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This Generation Is Not Dead Yet. Or Is It?

It is official my friends, summer 2013 is over.  Whether you returned to school or if the returning students packed the usually not too full buses on your workday commute, our summer vacations are over as are the weeks of sparse gaming releases. 

Just let me keep playing video games.  Please?

In the days leading up to this past summer, more specifically on May 12, 2013, I wrote a piece entitled, "This Generation Is Not Dead Yet."  The summer's end prompted a reflection on my picks and what games I bought these past few months.  How did my most anticipated summer games do?  Honestly, not very well.  As a whole, my picks failed to capture that moment of video game alchemy where an innovative and promising idea is transformed into a great game with features such as an engaging narrative and fun gameplay.  My hopes of acting as a gaming themed Nostradamus were dashed as the release days ticked by and I did not buy any of the games on my own list.  Instead, I grabbed proven older games at much cheaper prices than day one purchases.

Let us review my early excitement turned into disappointment with a list of games that simply did not capitalize on their initial promise.   

Remember Me: released June 4, 2013

Reviewed by GI Editor Ben Reeves, Scored 7.75 / Metacritic Average, 70

I would like to know how unlocking the gun safety and opening the suitcases makes Frank kill Alexia.. 

I am a big fan of the inclusion of female protagonists in games and Remember Me's premise of pitting Niln with her stylish "razor cut" hairdo against a megacorporation that controls the populace's memories was a science fiction daydream come to the gaming world.  The game is simply unpolished with its most intriguing premise, changing a person's reality by changing their memory of an event, sparsely populated in the game and Niln does not provide much of a reason to care about all of those not so stellar moments in between the interesting sequences.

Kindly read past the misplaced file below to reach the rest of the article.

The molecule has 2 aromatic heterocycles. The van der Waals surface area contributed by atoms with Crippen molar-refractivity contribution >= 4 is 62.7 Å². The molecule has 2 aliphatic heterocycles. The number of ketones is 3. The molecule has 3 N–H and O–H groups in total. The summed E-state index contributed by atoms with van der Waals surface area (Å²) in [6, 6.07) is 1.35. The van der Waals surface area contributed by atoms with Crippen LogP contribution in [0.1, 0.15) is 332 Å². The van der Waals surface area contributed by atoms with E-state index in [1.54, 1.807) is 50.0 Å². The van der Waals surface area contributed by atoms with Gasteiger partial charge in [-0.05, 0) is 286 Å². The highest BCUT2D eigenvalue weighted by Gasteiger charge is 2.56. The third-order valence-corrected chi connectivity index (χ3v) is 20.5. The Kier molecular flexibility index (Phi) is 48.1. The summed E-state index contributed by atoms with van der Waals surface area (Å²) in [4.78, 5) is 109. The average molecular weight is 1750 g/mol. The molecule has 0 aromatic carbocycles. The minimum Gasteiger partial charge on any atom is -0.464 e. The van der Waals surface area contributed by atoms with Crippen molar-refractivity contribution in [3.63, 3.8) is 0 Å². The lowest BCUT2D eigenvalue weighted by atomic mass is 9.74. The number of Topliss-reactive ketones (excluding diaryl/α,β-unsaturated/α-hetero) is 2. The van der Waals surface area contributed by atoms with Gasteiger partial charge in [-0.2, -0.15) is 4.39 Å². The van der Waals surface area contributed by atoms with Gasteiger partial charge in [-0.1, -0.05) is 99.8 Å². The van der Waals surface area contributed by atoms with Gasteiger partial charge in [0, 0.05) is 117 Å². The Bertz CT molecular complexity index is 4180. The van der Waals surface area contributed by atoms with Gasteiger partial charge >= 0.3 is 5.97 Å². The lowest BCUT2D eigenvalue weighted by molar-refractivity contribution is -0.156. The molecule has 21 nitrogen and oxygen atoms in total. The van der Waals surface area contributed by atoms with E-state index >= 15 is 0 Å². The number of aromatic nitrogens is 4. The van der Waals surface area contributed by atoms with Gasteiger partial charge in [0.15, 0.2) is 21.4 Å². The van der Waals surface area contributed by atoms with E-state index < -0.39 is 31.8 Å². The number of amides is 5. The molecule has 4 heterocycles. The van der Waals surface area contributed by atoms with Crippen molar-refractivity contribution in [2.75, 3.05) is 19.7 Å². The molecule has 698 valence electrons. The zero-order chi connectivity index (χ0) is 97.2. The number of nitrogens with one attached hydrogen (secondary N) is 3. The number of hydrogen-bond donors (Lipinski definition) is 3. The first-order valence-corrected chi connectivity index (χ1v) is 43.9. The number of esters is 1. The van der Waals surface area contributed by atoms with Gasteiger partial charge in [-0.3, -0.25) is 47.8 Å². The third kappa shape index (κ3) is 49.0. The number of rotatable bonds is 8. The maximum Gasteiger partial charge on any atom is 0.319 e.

Sadly, Niln forgot her own personality in the brain wipe that  fueled her adventures.   I am still interested and curious but not at the $60 price point.  One day I will play Remember Me, just not for awhile.  

Dark: released June 11, 2013

Reviewed by GI Editor Andrew Reiner, Scored 2.00 / Metacritic Average, 40

This image alone is why this game is unplayable. 

Immediately upon release Dark received nominations as a contender for the title, "Worst Game Of The Year If Not This Entire Generation."  The modern day vampire setup has proven to be a difficult transition into a fun video game despite its success in other forms of entertainment (I may or may not have accompanied my girlfriend to the opening night of every Twilight film but only because she asked me to).    

Vampire success in video games remains in the fantasy setting such as the Castlevania franchise, Skyrim's Dawnguard DLC, and Infamous': Festival Of Blood DLC.  Apparently, vampire DLC is the new zombie DLC.

Dark dashed my video game hopes from the narrative (atrocious voice acting with terrible dialogue from the opening lines, "It began in darkness.  I awoke to a world of pain. A throbbing in my head pounded on my temples."  What if we all narrated our lives like a poorly written novel?) to combat (finicky controls and awkward animations with headache inducing art styles for special abilities) to a nearly fetish treatment of women (took the "women in the vampire dance club" as ambiance for the environment further than ever necessary).